This is the point where my experience with EF began to turn sour. You see, the first time that I used them, the questions that I got about my site were reasonable ones on things like the link building that I’d done. That was not the case this time. In fact, I began to wonder if some of these depositors were trolling me because why the hell would someone consider buying a $30K site without knowing anything about affiliate sites. Let me show you some examples because they’re almost too crazy to believe.
The person above clearly had no idea how the Amazon Associates program works. He/she thought that my Amazon account might come with the site!?
But the questions get worse (see below). And honestly, only question #4 below should have been sent to me. I mean, they sent me someone wanting me to educate them on making niche sites, really?!?
I don’t even…
So much fucking time wasted answering idiotic questions that, quite honestly, should never have been sent to me. I think that EF should have intercepted those questions and only sent me the ones like #4 above.
At one point, I also got a request from a depositor to do a Skype call, which was kinda odd. The request came in on a Saturday morning and I replied that I could do it on Monday at 1pm and inquired if one of the EF staff would be on the call (cause I wanted that in they had questions I couldn’t answer). Monday came and went and later I was told that the call didn’t need to happen. Not sure if Skype calls with depositors is the norm now or what.
There were actually several instances when I would send EF support a message and not hear back for days. Don’t get me wrong, I don’t expect their staff to just be sitting around waiting for people like me to contact them. However, I am paying them both a listing fee and commission for their “service” so is it really too much to ask for a 24 hour response time? Maybe they were dealing an office crisis or maybe there was a holiday in the Philippines. Or maybe not.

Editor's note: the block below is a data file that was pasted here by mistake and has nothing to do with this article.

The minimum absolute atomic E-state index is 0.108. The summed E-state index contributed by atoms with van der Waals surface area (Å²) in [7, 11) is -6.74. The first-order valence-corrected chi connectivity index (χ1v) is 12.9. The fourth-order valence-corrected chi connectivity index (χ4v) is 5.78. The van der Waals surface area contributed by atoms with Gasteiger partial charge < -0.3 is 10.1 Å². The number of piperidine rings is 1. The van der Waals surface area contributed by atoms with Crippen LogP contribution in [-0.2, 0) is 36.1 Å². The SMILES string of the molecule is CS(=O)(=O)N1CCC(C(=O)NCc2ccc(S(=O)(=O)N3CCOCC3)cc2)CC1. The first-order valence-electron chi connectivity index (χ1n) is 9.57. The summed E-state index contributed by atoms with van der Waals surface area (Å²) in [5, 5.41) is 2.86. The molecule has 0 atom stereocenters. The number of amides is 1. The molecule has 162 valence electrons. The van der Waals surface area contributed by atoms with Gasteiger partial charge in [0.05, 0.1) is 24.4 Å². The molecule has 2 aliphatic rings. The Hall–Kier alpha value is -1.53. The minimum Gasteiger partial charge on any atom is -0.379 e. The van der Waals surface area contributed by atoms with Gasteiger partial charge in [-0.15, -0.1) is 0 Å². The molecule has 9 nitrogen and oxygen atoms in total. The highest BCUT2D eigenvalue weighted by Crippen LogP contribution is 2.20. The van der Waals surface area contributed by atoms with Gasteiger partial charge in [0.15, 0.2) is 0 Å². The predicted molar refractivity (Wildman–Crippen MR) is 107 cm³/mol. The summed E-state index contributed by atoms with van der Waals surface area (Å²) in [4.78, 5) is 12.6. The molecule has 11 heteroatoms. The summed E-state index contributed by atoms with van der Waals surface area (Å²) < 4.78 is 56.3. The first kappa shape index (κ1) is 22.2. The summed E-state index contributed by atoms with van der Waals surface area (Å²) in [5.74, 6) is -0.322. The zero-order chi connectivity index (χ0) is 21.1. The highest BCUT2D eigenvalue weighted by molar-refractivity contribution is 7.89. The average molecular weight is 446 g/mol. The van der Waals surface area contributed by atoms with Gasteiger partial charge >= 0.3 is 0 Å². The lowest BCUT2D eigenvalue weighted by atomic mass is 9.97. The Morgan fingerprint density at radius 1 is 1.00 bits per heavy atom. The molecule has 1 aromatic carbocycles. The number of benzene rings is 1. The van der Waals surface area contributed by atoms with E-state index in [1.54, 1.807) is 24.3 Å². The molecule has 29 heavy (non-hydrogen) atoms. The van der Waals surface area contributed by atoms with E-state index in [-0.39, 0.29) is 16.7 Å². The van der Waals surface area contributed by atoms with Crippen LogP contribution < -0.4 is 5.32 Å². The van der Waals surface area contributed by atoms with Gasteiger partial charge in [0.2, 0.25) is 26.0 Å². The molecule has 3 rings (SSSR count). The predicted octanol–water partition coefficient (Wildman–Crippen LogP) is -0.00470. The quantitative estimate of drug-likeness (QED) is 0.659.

On a side note, I did learn something interesting during this process. Your listing with EF gives them total exclusivity. So, if you post about the site on your blog (like I did) and get a private offer, you still need to send that potential buyer through EF. While this might seem kinda lame at first, it’s actually a good thing because it gets rid of your risk in the case of potential scammers.
What Happens When Your Site Sells
Getting the email that EF has received the wire transfer for your site is always an exciting moment. Cause you never really know if the buyer is actually going to send the money when they say that they will. (I actually had one depositor do exactly that this time.) The first time I that sold through EF, I just gave them all the login details for the site and my hosting and they took care of transferring the site to the buyer – as well as changing out all the Amazon Associates ID tags. And I was able to get the domain to the buyer by them requesting it through their registrar. Once everything was transferred and the buyer had 24 hours to verify everything, the money was released to me. Only took three days, if I recall correctly.
It didn’t go quite like that this time.
This time the buyer insisted on transferring the site himself. His reason was that he didn’t have hosting with cPanel. I did not like this turn of events, but what can you do about it, right? Well, it turns out that this guy didn’t really know what he was doing. Somehow he managed to transfer the site to his web host and change out the Amazon Associates tags on the desktop version of the site but not the mobile version.
And, of course, he tells EF that site traffic/earnings don’t jive with the listing. Guess who figures out the problem? Me. More of my time wasted – time that I could have spent working on my other niche sites.
Then it came time for the buyer to transfer over the three PBN sites that I’d included with the sale. Suddenly, he’d forgotten how to transfer the domain names. At this point, I was beginning to think that the buyer was trying to pull something (what, I don’t know). Cause why would he act like he didn’t know how to do the domain transfer when he had just recently done one for the main site’s domain?